Orientation Isn't Fixed
By Sierra Campbell
The first time I ever questioned my sexuality was in my eighth grade religion class. After a long discussion in class regarding exclusively homosexuality, I remember thinking to myself, “Am I straight?” The label didn’t feel right at all, but I was only aware of heterosexuality and homosexuality because of the lack of teaching in school about identities. I had only experienced what I now can identify as romantic attraction towards people of the opposite gender, so I figured I MUST be straight. I lived my late middle school and early high school years messing around with male love interests, but the idea of doing anything physical with them didn’t interest me in the slightest.
During that time I was really self-conscious because all of my friends were obsessed with physical relationships, and I felt weird for not wanting that. The summer before tenth grade I got my first kiss. Now, because of society and it’s glorification of sex, I was under the impression that my first kiss was something special and meant to be absolutely incredible. Boy was I wrong.
It was the same sensation I felt when I fed a stingray on vacation except on my mouth. I hated every second of it, I was mad at myself for not enjoying it, and I thought there was something wrong with me. But of course, I hyped it up when telling my friends because I didn’t want them to judge me and think of me as immature. So when the tenth grade started, tales of people losing their virginities floated around, haunting me. I felt this pressure to go out and lose my virginity, and I was truly terrified of the expectations of other people. But yet I continued to go out, drink, and kiss boys. My life then was controlled by my fear of judgement; I wasn’t living for myself, but for the convenience of others.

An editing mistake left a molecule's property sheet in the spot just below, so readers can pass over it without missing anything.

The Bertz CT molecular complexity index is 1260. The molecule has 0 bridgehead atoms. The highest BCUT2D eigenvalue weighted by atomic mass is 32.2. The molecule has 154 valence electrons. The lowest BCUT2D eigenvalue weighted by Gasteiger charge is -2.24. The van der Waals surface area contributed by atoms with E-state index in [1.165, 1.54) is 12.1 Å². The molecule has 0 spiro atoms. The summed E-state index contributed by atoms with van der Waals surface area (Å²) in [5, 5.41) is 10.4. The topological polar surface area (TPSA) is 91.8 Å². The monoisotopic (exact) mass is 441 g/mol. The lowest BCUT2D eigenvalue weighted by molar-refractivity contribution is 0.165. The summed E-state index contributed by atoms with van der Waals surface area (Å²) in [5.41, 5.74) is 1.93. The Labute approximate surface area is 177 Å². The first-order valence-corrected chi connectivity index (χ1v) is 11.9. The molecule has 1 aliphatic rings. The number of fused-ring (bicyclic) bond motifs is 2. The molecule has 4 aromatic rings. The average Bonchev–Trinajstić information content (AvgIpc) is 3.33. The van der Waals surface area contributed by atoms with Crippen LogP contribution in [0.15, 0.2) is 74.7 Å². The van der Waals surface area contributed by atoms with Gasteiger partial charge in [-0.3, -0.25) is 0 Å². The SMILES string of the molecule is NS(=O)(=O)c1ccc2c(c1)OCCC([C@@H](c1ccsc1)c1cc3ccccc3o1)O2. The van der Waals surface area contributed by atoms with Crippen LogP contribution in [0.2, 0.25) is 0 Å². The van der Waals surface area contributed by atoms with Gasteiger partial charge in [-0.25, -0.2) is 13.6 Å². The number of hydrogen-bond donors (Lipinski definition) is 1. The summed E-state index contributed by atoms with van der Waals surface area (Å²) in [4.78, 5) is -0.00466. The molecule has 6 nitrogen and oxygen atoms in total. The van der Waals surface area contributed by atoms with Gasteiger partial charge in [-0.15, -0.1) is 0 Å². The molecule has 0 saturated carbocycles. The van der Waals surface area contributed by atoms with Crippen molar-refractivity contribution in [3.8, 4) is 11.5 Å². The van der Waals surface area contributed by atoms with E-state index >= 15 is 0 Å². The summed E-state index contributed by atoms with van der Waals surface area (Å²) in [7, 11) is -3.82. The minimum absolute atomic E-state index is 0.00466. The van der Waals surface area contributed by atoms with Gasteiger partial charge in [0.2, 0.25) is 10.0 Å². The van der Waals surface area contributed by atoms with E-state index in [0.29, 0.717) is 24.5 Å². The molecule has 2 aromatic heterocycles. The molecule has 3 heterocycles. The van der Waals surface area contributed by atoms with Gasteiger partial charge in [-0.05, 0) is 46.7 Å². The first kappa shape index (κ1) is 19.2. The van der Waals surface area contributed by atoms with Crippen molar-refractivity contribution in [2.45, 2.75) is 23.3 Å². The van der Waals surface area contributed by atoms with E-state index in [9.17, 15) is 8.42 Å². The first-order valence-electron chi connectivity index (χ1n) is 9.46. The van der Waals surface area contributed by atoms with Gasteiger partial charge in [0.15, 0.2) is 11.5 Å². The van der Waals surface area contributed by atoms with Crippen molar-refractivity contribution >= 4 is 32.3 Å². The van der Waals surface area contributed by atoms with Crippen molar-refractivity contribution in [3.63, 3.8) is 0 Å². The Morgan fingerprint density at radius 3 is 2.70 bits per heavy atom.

I felt lonely and isolated, with no one to talk to about what I was feeling. Often I used Tumblr as my outlet, venting about my problems through my writing. One day in April of 2016, a girl in my math class at school came out as bisexual. Although I thought I had a pretty good understanding of what bisexuality is, I decided to look up what the exact definition was on the internet. I found a website that had so many different sexualities listed that it was overwhelming, but when I read the asexual definition my heart stopped.
In that moment, everything made sense.
I wasn’t broken, weird, or immature. I was valid and worthy of love. After my discovery I immediately did more research on asexuality, found my local asexual community, and connected with the Tumblr ace community. These people understood what I was going through, and they had nothing but love and encouragement for me. And now I’m here, I've finished grade eleven, and I'm celebrating my 17th birthday. I may not have my gender and romantic orientation figured out or be out to my family and friends yet, but I’m working on it. I’m on my self-acceptance journey and things will only get better from here.